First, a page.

When we talk about small businesses, we’re talking about the core of our communities. 63 percent of all businesses in America are small businesses, more than five years old and with 50 employees or fewer. The small businesses started by Main Street entrepreneurs also bring surprising benefits to their communities. Counties with a high density of small businesses may be associated with lower mortality rates and a lower prevalence of chronic disease. But, these entrepreneurs also face steep structural challenges. Read more at Kauffman Foundation’s blog >
One group facing very specific challenges are small retail stores across the country. High rents have finally cracked a crop of retailers that had adapted and weathered the intrusion of Amazon and chain stores like WalMart and Target —think shoe stores, fabric stores, electronics stores. The impact is not only devastating to the character of communities, but it weakens the economic fabric and guts the middle class – and the losses are being felt nationally. In cities as diverse as Oakland and Nashville, Milwaukee and Portland, retail rents have shot up by double-digit percentages over the last year alone. Read more on Epoch Times >
Conscious Capitalism and Purpose-Driven Companies
Can a business profit by helping its employees be their best selves and by improving the quality of the jobs it offers? According to fast-growing tech company NextJump, yes. Next Jump is an example of what Harvard researchers call a “deliberately developmental organization.” In practice that means Next Jump puts as much emphasis on helping employees learn and grow as people as it does on any particular traditional business or revenue goal. According to new reserach, deliberately developmental organizations reap more profits, have more satisfied and functional teams, and are more innovative than companies that don’t take this approach. Read more on Conscious Company >
We hear more and more that organizations must have a “purpose.” But is all this talk about purpose actually delivering business results, or is it just marketing spin? Most companies have mission and vision statements, sure, but those tend to communicate very little about a company’s purpose. They all use the same words, such as “respect,” “teamwork,” and “innovation.” But many, perhaps most, of the same organizations lack those characteristics. Harvard Business School tried to determine if all the resources companies are putting toward at least the appearance of purpose actually affect their business, with some interesting findings. Read more on Harvard Business Review >
But even the most menial work can be transformed into higher quality labor with the right plan. By following a good-jobs strategy, companies can boost their profits, innovate on everything from product development to distribution, pay workers living wages with benefits, and cut turnover from 70% to 5%. It’s not the government’s role to micromanage company operations, but public policy can offer incentives. Raising the minimum wage to $15 an hour is a start. The Industrial and Technology Assistance Corporation, a state-funded entity in New York for example, offers services to about 200 companies a year to improve their job quality. Read more on New York Daily News >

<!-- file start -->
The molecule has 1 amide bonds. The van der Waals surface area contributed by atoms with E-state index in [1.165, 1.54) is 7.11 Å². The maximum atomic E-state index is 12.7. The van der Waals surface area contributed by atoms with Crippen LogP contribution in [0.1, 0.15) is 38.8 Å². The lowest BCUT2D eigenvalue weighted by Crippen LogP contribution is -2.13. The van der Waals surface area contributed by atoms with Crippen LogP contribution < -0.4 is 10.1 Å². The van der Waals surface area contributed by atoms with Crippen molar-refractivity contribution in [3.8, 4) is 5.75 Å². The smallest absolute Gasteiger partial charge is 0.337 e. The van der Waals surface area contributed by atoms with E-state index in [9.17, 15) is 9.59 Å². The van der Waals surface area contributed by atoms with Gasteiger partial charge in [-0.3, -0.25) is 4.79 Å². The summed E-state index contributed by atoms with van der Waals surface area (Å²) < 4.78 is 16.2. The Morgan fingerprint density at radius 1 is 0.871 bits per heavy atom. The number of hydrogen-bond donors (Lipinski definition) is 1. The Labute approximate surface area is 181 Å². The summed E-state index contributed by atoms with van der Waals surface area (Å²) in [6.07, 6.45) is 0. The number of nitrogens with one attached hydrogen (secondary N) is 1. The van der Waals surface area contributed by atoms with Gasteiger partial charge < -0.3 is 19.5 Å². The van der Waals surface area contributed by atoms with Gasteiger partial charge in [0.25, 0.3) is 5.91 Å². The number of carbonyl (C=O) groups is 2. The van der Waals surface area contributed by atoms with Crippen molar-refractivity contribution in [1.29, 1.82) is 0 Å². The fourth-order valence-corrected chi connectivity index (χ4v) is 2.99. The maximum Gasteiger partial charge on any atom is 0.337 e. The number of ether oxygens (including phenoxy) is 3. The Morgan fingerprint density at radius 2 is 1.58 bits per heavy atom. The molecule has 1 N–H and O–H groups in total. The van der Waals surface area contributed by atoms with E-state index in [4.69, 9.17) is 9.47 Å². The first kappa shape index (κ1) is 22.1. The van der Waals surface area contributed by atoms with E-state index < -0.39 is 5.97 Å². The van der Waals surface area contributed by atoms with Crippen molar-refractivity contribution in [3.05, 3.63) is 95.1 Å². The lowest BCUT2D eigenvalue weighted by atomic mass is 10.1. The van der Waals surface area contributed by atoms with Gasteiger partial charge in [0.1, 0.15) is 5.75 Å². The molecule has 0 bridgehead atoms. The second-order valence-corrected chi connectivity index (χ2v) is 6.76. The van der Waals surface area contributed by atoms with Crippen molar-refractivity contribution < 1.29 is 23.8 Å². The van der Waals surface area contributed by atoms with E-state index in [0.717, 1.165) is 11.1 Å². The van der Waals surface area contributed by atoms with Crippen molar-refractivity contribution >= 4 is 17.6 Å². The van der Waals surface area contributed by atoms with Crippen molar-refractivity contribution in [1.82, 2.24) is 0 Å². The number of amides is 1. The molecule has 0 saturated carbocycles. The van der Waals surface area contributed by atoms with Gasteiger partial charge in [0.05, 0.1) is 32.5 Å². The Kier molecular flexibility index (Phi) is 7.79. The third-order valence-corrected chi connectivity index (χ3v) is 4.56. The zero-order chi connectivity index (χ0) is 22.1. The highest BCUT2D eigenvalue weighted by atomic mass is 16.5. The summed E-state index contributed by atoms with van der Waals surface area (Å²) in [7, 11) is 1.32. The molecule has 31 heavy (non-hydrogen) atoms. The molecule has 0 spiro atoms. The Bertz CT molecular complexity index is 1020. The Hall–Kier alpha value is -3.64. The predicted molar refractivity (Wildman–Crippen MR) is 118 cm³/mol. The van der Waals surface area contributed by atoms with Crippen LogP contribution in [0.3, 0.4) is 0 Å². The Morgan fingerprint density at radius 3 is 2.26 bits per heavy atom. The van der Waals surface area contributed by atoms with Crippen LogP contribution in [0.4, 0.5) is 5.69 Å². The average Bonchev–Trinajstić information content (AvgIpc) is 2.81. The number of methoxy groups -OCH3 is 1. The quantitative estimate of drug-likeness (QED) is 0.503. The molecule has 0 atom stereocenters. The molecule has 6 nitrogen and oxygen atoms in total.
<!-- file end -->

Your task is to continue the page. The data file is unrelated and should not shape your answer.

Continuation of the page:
There are also reasons outside of the company’s walls to make improving job quality a priority on equal par with profit. Pay, benefits and how well companies respect their employees are the biggest concerns for most American workers, according to a list of companies released by Forbes Media. The research also found that Americans trust big corporations less now than they did a decade ago, and an overwhelming number of Americans take a company’s reputation into account when they buy its stuff, use its services, apply for jobs and even when acquiring a company’s stocks or bonds. Read more on The Washington Post >
If States Are The Laboratories Of Democracy…
Many businesses are positioning themselves to be competitive in the future, because leaders understand that new regulations and the push to dramatically limit or even eliminate the use of fossil fuels are creating technological innovation, jobs and significant investment. In effect, the cures to the disease of climate change are creating a new economy. Now, a new report details how California public and private entities invested $48 billion in renewable energy, energy efficiency, transportation and other climate projects and produced more than 500,000 new jobs. Read more on TriplePundit >
Are Economic And GDP Growth Something We Should Even Care About?
We’re all used to hearing the mainstream’s reporting on GDP growth and the stokc market as indicators of how our economy is doing. But some economists are now challenging that view, arguing that it makes more sense to focus on measures of well-being other than growth. After all, despite a growth rate that has averaged three percent over the last 60 years (which is quite robust), there are still 43 million Americans living in poverty, and most people’s wages are essentially unchanged from the end of the Reagan administration. So what if growth isn’t the key to raising the standard of living across a society? Read more on The Atlantic >
Beginning this year, PCV has shifted its mission in order to move our economy to one where quality jobs are the norm—not the exception. CDFIs like ours must build consensus around a common definition of a quality job, undertake practical efforts to foster the creation of quality jobs, and measure results to understand what works.